Information about plant microbiomes is scant. Most plants whose microbiomes are being studied are crops, like corn and soybeans. “Few studies are available on plants that are environmentally important but not so economically important,” Kostka says. “A lot of our work is to build better models for how these wetlands respond to climate change.”
“Few studies are available on plants that are environmentally important but not so economically important. A lot of our work is to build better models for how these wetlands respond to climate change.”
Georgia Tech’s Glass will study the geochemical aspects of the peat moss microbiome. She will measure how fast peat moss microbes fix nitrogen and consume methane. She will also identify the trace nutrients available to peat moss in the wetland.
“Because these peatlands receive most of their nutrient input from precipitation, they contain extremely low concentrations of some bioessential trace metals,” Glass says. “We're interested in testing how trace nutrient availability impacts the growth of methane-cycling microbes exposed to warming temperatures.”
At Lawrence Livermore National Laboratory, Mayali will use NanoSims, an imaging mass spectrometer, to identify what microbes are eating the methane or fixing nitrogen. He will incubate microbe samples with substrates – methane, carbon dioxide, and nitrogen – enriched in rare isotopes such as carbon-13 instead of the normally abundant carbon-12. Analysis by NanoSims creates isotope maps that enables detailed tracing of who did what.
“Our instrument is able to not only track who is eating the methane or fixing nitrogen from the air, but more importantly, how much and where it ultimately ends up, for example into the Sphagnum plant versus being kept by the microbes,” Mayali says.
Meanwhile, at Oak Ridge National Laboratory, Weston will use genetically characterized peat moss and microbial members to construct synthetic communities to test how host moss genes influence microbiome assembly and functioning. “Peat moss microbiomes are extremely complex with thousands of members with diverse metabolic capabilities,” Weston says.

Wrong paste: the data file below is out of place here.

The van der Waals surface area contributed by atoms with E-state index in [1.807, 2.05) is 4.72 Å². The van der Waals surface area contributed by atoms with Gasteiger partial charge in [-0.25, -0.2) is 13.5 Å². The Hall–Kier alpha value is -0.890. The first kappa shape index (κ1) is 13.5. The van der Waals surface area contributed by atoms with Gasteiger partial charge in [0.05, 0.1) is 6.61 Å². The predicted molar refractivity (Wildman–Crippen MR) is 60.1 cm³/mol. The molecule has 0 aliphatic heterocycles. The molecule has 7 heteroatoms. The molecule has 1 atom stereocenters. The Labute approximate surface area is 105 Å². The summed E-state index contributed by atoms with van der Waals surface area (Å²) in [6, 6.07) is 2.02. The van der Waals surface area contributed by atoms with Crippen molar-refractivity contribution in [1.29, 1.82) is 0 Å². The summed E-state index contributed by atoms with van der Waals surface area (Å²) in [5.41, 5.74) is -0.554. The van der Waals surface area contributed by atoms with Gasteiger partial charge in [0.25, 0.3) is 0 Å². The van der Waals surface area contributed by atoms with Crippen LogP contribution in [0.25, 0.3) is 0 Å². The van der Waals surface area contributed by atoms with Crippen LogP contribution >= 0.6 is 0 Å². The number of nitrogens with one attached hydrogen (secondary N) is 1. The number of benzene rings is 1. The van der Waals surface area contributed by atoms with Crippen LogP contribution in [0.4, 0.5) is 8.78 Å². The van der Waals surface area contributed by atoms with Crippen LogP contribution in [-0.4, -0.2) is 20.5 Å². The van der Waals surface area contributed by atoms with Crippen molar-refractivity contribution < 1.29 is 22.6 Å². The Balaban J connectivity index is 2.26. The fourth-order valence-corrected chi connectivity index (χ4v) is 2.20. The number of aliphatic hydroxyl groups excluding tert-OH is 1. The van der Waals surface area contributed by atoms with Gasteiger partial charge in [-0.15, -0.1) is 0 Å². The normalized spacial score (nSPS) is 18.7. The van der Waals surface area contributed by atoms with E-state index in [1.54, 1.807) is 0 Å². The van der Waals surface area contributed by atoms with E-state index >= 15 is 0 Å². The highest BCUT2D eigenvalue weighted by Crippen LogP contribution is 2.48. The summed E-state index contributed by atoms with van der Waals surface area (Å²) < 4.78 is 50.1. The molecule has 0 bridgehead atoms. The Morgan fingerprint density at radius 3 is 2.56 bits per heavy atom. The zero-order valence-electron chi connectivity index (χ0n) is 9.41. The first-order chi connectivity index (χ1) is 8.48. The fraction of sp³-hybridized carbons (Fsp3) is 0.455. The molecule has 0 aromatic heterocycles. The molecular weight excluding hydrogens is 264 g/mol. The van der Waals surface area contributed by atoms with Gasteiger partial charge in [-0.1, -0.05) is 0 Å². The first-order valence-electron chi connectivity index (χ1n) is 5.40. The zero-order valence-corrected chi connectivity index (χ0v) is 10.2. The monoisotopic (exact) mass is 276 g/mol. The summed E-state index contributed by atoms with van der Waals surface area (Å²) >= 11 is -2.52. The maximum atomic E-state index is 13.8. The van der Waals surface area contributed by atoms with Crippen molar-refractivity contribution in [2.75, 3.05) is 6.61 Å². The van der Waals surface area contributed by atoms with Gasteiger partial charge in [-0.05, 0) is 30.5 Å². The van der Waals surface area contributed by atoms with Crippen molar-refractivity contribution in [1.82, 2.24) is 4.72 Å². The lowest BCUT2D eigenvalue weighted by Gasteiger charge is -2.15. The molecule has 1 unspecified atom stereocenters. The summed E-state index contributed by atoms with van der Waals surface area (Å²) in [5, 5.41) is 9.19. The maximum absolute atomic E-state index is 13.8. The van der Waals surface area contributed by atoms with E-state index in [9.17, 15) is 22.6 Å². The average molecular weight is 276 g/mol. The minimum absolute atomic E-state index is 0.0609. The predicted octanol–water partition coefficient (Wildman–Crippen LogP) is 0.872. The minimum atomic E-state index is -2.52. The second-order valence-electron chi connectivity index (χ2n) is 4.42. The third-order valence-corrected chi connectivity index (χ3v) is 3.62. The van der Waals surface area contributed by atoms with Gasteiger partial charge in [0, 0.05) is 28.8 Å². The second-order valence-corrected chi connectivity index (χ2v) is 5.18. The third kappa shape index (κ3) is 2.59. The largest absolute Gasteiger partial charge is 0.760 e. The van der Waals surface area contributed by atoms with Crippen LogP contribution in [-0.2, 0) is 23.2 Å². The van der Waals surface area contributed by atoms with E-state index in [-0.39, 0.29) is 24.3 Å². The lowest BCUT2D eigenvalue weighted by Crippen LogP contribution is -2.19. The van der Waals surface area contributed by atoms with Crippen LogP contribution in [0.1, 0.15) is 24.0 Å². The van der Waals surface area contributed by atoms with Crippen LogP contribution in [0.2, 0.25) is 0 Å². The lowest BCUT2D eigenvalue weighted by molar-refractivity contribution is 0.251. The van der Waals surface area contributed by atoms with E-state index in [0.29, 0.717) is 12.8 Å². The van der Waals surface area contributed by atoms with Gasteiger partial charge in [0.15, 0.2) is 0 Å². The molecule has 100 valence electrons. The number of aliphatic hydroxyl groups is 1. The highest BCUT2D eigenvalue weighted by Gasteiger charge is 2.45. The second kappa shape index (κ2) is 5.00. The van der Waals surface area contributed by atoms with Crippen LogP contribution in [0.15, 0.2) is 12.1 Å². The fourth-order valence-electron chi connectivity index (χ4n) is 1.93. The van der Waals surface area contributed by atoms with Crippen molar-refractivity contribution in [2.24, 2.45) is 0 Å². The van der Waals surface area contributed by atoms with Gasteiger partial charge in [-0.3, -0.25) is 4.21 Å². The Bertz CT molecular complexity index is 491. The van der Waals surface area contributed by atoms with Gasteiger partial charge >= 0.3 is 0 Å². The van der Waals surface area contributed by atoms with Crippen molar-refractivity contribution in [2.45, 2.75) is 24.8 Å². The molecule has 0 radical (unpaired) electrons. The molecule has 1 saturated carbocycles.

“To help determine the role of specific community member interactions,” Weston adds, “we will decompose the field system into simplified synthetic communities where community changes and nutrients can be accurately measured and subjected to precise environmental manipulations.”
“We can engineer wetlands to encourage the growth of peat moss, but that’s not our goal,” Kostka says. “Our project is fundamental science. We’re trying to figure out how the microbes help the plants grow better.”
Transformers: Space, from Washington Post Live
Space, once famously dubbed “the final frontier,” now seems more accessible than ever. With new developments in propulsion, design, mission planning, research and technology, the future of spaceflight appears to be full of opportunity and America is poised to play a leading role.
On Friday, September 14, The Washington Post will bring together key government officials, including Vice President Mike Pence and NASA Administrator Jim Bridenstein. They will be joined by renowned scientists and leaders in the field of space exploration for a program examining the many factors shaping American leadership in space, the new “space race,” the future of space tourism and exploration that could lead to a future beyond Earth.
Among the invited scientists is Britney Schmidt, astrobiologist and assistant professor in the Georgia Tech School of Earth and Atmospheric Sciences. Guest list is here.
Transformers: Space is produced in partnership with the American Institute of Aeronautics and Astronautics (AIAA) and the Association of Space Explorers (ASE).
The British Consulate-General in Atlanta kicks off the 2018 European Climate Diplomacy Week by hosting a forum on winning together by working together to fight climate change.
Kim Cobb, professor in the Georgia Tech School of Earth and Atmospheric Sciences, and Emma Howard-Boyd, chair of the U.K. Environment Agency will offer their thoughts on how business, government, and academia can work together to fight climate change and harness economic value.
After introductions by the U.K. and French consul generals, Cobb and Howard-Boyd will each give a short keynote address, leaving plenty of time for audience Q&A.
Light refreshments will be served.